"Raising a child with special needs has offered many opportunities to see the need for a patient advocate. With IEP’s, section 504 plans, homebound school etc., there was always the requirement for doctor recommendation and approval. However, we’ve recently learned that the transition to adulthood offers equal or even greater challenges.
Dr. Kendall has provided outstanding medical care to our son for the past 3 ½ years and she has recently filled a critical need with her role as a patient advocate.
I am the mother of a 19 year old (almost 20) young man with a mitochondrial disease diagnosed via muscle biopsy in August 2006. It wasn’t until the past year that we came to really understand the need for a doctor who would not only provide medical care, but would also be our child’s advocate, who understands his condition, how his body works and how this illness effects day to day living. Along with the physical problems associated with his illness, our son also suffers from severe behavioral, cognitive, and learning problems. But, when he walks in a room, he looks like a relatively healthy 19 year old.
In May of 2008 (shortly after our son’s 18th birthday), we started the application process for social security disability and medicaid. In June 2009, our son graduated from high school (not without a lot of assistance and support) and we began the transition to adulthood. Our top priority and major concern was health insurance. If our son was not a full time student, he was no longer covered under our family plan.
In June 2009, after more than a year of waiting, answering questions, filling out forms and attending appointments, we were facing our second rejection from social security. People (the doctors involved) simply do not understand the devastating effects of mitochondrial disease. We realized we needed help.
Shortly before, we had learned that Dr. Kendall had opened Virtual Medical Practice and was offering consultation and patient advocacy services in addition to direct patient care. Within 2 weeks of requesting Dr. Kendall’s involvement (at very reasonable prices), we had a detailed letter from her explaining mitochondrial disease, our son’s symptoms and his limitations. Within 3 months of that, we had an approval for SSI and Medicaid. A huge burden was lifted.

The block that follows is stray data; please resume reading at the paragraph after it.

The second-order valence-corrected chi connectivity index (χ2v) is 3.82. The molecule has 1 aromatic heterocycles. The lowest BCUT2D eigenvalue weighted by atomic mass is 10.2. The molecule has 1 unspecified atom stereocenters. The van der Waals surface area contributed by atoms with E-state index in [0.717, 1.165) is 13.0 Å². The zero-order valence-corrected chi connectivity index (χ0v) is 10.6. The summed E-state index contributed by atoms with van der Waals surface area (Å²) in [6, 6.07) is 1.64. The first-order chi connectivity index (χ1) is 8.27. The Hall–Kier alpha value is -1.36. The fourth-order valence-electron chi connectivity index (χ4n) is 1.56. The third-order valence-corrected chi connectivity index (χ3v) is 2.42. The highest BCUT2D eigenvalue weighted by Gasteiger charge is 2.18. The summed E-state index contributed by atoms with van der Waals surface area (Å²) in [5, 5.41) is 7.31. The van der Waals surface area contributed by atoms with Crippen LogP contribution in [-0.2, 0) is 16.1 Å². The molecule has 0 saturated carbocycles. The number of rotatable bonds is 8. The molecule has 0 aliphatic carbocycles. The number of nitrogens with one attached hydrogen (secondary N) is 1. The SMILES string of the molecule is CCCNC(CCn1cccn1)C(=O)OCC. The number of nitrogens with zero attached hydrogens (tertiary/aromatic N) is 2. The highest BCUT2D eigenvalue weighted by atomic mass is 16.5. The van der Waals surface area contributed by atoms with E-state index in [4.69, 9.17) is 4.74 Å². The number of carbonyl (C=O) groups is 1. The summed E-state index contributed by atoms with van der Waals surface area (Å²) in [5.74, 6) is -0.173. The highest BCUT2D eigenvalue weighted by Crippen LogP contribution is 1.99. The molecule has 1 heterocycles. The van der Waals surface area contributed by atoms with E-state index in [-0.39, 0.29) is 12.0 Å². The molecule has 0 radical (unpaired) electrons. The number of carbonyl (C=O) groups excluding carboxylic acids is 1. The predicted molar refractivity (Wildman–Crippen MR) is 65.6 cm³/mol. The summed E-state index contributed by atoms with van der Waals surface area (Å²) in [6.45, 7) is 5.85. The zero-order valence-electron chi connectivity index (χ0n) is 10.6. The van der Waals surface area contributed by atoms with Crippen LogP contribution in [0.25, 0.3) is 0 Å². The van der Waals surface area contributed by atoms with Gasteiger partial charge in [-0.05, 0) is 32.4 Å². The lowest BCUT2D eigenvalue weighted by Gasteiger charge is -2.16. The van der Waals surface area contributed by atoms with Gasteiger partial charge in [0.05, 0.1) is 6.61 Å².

At the same time, we were also applying for our son to remain on our insurance as a disabled child. Again, a rejection. When we got Dr. Kendall involved, she again filled out paperwork, wrote a letter (or tailored her original letter), and within a month or so, another approval. So, within two months of applications, we had both private and public insurance. This was no small feat as our medical bills would be unaffordable without insurance. In addition, we had our son registered for four classes at the community college. He was set up for failure which of course added to his frustration and exhaustion.
We can see how this assistance continues. For our local community college, we needed paperwork to qualify John for disability services. Again, Dr. Kendall quickly completed the required documents (my son’s disability counselor was shocked by the support!). And, we recently met with our local department of social services to obtain a case worker and learn about public services. The case worker and psychiatrist reviewed Dr. Kendall’s documentation and we already have a verbal approval for services.
For those of you that suffer from mitochondrial disease or are a parent of a child with mitochondrial disease, you can relate to the fact that every day is a challenge. Having a doctor that is truly an advocate has made a huge difference in our lives. My son now takes one class, and works 8 to 10 hours per week. That is the schedule that provides him the highest quality of life. On Dr. Kendall’s website, she lists the service as “Patient Advocacy – assisting patients and families to access necessary care and resources to improve their quality of life”. Dr. Kendall has done just that for our child and our family and we are grateful."